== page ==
A mobile crane is seen parked at a dry fountain in St Peter's Square, in Vatican city, after the Vatican authorities decision to turn off some of the fountains due to a drought affecting Rome, on July 25, 2017.
Andreas Solaro—AFP/Getty Images
July 25, 2017 8:47 AM EDT

The Vatican has turned off all fountains, including two Baroque masterpieces in St. Peter’s Square and interior fountains in the Vatican Gardens, to save water due to a prolonged drought that has been affecting almost two-thirds of Italy’s farmland as well as its capital, Rome.

The water-saving move is “in line with the teachings of Pope Francis,” according to a statement on the Vatican website. Around 100 fountains in total have been switched off, according to Reuters. It is the first time Vatican authorities can remember being forced to turn off the fountains, a spokesperson for the Vatican told the news agency.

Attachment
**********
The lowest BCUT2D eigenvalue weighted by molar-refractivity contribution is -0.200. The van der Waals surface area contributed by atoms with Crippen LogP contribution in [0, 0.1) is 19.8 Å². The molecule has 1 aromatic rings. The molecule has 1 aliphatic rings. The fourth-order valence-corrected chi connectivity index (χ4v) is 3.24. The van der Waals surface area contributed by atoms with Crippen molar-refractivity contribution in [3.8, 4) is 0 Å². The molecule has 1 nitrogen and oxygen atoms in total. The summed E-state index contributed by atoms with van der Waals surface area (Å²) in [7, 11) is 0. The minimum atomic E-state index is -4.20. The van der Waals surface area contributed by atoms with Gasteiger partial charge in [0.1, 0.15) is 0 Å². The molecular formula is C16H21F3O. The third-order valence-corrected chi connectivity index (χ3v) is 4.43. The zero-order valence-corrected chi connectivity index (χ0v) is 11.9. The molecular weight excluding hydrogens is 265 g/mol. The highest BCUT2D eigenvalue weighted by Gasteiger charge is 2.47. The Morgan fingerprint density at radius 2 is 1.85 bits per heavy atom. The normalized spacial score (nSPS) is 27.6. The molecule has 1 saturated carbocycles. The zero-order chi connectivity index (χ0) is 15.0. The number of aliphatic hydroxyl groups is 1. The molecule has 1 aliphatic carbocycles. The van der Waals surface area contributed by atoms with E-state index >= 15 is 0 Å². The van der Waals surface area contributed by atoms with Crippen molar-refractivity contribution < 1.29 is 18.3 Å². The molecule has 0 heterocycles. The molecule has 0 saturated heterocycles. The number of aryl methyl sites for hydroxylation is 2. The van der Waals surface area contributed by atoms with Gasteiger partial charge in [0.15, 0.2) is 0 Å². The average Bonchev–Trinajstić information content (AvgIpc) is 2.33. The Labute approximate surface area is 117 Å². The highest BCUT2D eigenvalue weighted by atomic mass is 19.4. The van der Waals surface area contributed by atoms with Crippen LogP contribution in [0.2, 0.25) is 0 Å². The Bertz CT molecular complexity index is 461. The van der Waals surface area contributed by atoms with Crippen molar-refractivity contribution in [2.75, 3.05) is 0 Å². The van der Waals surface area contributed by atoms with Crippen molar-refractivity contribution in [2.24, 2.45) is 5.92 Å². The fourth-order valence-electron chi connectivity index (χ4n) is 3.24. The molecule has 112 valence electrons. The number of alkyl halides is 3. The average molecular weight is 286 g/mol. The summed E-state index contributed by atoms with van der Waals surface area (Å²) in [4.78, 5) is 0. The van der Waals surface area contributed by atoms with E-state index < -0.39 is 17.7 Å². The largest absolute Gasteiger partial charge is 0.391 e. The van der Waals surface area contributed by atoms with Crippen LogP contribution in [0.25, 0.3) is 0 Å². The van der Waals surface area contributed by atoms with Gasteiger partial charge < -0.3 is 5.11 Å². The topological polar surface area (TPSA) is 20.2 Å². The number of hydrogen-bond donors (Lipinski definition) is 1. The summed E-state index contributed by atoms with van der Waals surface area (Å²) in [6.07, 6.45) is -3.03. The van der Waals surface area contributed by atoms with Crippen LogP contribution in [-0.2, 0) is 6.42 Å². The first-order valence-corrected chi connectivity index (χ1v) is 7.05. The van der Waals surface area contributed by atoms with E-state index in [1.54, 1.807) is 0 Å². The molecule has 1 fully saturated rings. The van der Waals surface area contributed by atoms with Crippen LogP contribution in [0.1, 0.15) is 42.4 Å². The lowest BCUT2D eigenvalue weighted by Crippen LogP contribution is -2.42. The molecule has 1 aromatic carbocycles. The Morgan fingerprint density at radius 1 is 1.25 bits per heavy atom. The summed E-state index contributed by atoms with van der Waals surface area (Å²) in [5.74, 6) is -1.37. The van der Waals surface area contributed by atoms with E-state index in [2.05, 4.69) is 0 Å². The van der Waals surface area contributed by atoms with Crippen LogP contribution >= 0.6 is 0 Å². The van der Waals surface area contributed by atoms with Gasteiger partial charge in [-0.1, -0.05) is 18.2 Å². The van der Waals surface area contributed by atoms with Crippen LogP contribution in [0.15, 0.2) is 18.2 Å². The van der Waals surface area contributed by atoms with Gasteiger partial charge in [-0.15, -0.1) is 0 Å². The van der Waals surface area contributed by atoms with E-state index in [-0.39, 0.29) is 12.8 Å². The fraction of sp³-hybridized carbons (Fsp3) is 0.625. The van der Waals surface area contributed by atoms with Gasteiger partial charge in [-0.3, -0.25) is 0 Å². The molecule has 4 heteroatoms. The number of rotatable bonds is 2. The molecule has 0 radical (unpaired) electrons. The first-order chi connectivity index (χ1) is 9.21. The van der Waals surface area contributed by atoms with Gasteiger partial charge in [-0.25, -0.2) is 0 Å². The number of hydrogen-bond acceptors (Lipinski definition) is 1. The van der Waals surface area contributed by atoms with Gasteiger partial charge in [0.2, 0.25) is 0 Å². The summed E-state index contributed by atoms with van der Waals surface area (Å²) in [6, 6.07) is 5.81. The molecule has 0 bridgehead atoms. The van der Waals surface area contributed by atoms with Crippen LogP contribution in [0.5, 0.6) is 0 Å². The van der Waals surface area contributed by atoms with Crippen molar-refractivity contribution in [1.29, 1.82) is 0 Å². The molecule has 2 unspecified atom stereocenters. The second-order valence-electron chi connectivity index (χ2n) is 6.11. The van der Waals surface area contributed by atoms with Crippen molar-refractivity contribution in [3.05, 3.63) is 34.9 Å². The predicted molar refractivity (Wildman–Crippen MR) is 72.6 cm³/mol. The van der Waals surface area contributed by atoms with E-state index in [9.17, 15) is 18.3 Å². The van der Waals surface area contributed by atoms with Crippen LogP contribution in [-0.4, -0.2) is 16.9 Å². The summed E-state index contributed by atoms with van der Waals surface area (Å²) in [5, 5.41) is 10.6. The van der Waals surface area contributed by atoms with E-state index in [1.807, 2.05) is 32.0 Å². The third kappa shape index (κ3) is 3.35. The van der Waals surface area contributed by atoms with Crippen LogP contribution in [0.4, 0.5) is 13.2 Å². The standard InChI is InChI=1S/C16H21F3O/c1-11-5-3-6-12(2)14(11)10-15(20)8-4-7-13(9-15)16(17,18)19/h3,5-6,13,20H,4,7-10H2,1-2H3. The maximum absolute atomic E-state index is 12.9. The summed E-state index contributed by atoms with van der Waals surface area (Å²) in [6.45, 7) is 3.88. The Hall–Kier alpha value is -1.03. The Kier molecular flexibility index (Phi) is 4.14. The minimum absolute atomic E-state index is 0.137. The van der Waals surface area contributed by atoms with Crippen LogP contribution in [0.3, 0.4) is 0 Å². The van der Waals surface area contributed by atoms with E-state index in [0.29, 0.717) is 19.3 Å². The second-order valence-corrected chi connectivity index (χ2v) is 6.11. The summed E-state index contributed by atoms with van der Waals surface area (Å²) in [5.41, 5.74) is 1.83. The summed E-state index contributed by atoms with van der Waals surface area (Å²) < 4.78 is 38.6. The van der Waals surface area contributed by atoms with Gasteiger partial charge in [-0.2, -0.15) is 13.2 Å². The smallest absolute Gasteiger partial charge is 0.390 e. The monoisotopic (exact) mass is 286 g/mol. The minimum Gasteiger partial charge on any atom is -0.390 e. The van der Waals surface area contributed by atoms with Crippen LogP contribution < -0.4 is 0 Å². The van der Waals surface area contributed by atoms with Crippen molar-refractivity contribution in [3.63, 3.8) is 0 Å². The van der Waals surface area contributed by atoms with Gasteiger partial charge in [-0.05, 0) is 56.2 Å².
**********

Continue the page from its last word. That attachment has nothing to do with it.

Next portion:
“This is the Vatican’s way of living solidarity with Rome, trying to help Rome get through this crisis,” Greg Burke told Reuters TV. “This decision is very much in line with the pope’s thinking on ecology: you can’t waste and sometimes you have to be willing to make a sacrifice.”

Rome has received 72% less rain than normal this month, and received 74% less than normal in June. The water shortages have cost Italian agriculture some €2bn ($2.3bn) and a state of emergency has been declared in two northern Italian provinces, the BBC reports. The capital is currently facing water rationing after a halt was ordered on pumping water from nearby Lake Bracciano.

[Reuters]

Write to Kate Samuelson at kate.samuelson@time.com.

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